Japan 1941 : Countdown to InfamyBook - 2013
When Japan attacked the United States in 1941, argues Eri Hotta, its leaders, in large part, understood they were entering a conflict they were bound to lose. Availing herself of rarely consulted material, Hotta poses essential questions overlooked by historians in the seventy years since: Why did these men-military men, civilian politicians, diplomats, the emperor-put their country and its citizens in harm's way? Why did they make a decision that was doomed from the start? Introducing us to the doubters, bluffers, and schemers who led their nation into this conflagration, Hotta brilliantly shows us a Japan never before glimpsed-eager to avoid war but fraught with tensions with the West, blinded by traditional notions of pride and honor, nearly escaping disaster before it finally proved inevitable.
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By allying with Japan and Italy, Germany hoped to deter the United States and minimize the chance of US participation in a European war.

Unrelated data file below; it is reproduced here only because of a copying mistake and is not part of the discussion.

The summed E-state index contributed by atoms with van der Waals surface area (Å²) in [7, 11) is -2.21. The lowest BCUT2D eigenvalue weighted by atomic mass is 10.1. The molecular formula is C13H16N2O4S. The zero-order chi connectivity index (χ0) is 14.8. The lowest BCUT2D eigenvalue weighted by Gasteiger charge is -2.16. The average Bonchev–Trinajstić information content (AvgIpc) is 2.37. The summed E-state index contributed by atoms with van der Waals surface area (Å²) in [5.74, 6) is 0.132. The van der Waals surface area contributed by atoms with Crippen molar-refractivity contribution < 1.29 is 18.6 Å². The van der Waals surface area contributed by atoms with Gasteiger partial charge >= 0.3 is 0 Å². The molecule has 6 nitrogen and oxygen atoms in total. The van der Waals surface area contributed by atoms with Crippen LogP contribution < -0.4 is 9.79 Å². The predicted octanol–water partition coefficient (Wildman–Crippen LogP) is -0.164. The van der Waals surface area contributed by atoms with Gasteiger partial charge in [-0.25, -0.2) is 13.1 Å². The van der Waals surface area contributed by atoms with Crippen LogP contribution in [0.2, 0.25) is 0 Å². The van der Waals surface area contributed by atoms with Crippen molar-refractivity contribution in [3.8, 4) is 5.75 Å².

when Japan sent planes to attack Pearl Harbor, it was mired in economic and political uncertainties.
Japan had entered into a situation of war with the United States and Britain in the western pacific before dawn.
Broadly speaking, one of the biggest obstacles to withdrawing from a war, especially a war you are losing is justifying the blood spilled and the money spent.
Stalin, of course, continued to be terrified by the prospect for a two-front war.
none of the top leaders, their occasional protestations not withstanding, had sufficient will, desire; or courage to stop the momentum for war.
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